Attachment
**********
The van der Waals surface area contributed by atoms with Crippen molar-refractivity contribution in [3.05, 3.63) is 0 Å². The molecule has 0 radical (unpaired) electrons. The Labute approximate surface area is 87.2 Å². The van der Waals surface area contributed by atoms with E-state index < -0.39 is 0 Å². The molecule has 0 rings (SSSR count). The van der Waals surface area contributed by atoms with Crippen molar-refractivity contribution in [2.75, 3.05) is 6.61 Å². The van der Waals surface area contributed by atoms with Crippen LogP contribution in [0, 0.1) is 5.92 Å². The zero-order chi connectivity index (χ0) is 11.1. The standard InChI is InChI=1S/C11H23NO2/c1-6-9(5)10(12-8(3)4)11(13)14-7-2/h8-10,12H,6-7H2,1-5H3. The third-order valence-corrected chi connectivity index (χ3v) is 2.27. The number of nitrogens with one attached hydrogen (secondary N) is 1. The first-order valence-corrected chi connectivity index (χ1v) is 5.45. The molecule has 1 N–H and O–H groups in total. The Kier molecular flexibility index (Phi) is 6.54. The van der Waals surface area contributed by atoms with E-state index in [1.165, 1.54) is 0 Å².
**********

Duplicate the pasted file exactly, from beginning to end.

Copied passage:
The van der Waals surface area contributed by atoms with Crippen molar-refractivity contribution in [3.05, 3.63) is 0 Å². The molecule has 0 radical (unpaired) electrons. The Labute approximate surface area is 87.2 Å². The van der Waals surface area contributed by atoms with E-state index < -0.39 is 0 Å². The molecule has 0 rings (SSSR count). The van der Waals surface area contributed by atoms with Crippen molar-refractivity contribution in [2.75, 3.05) is 6.61 Å². The van der Waals surface area contributed by atoms with Crippen LogP contribution in [0, 0.1) is 5.92 Å². The zero-order chi connectivity index (χ0) is 11.1. The standard InChI is InChI=1S/C11H23NO2/c1-6-9(5)10(12-8(3)4)11(13)14-7-2/h8-10,12H,6-7H2,1-5H3. The third-order valence-corrected chi connectivity index (χ3v) is 2.27. The number of nitrogens with one attached hydrogen (secondary N) is 1. The first-order valence-corrected chi connectivity index (χ1v) is 5.45. The molecule has 1 N–H and O–H groups in total. The Kier molecular flexibility index (Phi) is 6.54. The van der Waals surface area contributed by atoms with E-state index in [1.165, 1.54) is 0 Å².